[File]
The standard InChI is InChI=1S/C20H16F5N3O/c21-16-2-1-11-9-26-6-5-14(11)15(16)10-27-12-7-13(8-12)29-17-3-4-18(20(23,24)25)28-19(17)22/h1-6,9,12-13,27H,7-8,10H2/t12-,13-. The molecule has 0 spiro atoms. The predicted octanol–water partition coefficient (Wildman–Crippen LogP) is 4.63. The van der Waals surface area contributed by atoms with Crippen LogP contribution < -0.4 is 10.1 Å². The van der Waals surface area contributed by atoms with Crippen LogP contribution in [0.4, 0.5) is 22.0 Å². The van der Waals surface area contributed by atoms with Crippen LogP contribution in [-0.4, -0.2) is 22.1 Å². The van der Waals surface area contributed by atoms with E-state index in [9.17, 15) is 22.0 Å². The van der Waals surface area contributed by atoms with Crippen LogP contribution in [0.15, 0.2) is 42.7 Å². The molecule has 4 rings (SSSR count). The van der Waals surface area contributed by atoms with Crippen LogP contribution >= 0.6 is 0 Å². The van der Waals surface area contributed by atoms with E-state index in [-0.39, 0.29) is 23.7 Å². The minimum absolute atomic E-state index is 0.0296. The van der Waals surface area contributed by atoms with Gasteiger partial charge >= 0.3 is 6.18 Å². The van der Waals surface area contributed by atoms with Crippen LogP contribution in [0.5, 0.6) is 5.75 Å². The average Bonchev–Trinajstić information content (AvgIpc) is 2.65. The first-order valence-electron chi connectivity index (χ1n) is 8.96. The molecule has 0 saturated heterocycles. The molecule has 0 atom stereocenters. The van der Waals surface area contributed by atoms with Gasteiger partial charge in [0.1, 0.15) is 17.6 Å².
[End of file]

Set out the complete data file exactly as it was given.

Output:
The standard InChI is InChI=1S/C20H16F5N3O/c21-16-2-1-11-9-26-6-5-14(11)15(16)10-27-12-7-13(8-12)29-17-3-4-18(20(23,24)25)28-19(17)22/h1-6,9,12-13,27H,7-8,10H2/t12-,13-. The molecule has 0 spiro atoms. The predicted octanol–water partition coefficient (Wildman–Crippen LogP) is 4.63. The van der Waals surface area contributed by atoms with Crippen LogP contribution < -0.4 is 10.1 Å². The van der Waals surface area contributed by atoms with Crippen LogP contribution in [0.4, 0.5) is 22.0 Å². The van der Waals surface area contributed by atoms with Crippen LogP contribution in [-0.4, -0.2) is 22.1 Å². The van der Waals surface area contributed by atoms with E-state index in [9.17, 15) is 22.0 Å². The van der Waals surface area contributed by atoms with Crippen LogP contribution in [0.15, 0.2) is 42.7 Å². The molecule has 4 rings (SSSR count). The van der Waals surface area contributed by atoms with Crippen LogP contribution >= 0.6 is 0 Å². The van der Waals surface area contributed by atoms with E-state index in [-0.39, 0.29) is 23.7 Å². The minimum absolute atomic E-state index is 0.0296. The van der Waals surface area contributed by atoms with Gasteiger partial charge >= 0.3 is 6.18 Å². The van der Waals surface area contributed by atoms with Crippen LogP contribution in [0.5, 0.6) is 5.75 Å². The average Bonchev–Trinajstić information content (AvgIpc) is 2.65. The first-order valence-electron chi connectivity index (χ1n) is 8.96. The molecule has 0 saturated heterocycles. The molecule has 0 atom stereocenters. The van der Waals surface area contributed by atoms with Gasteiger partial charge in [0.1, 0.15) is 17.6 Å².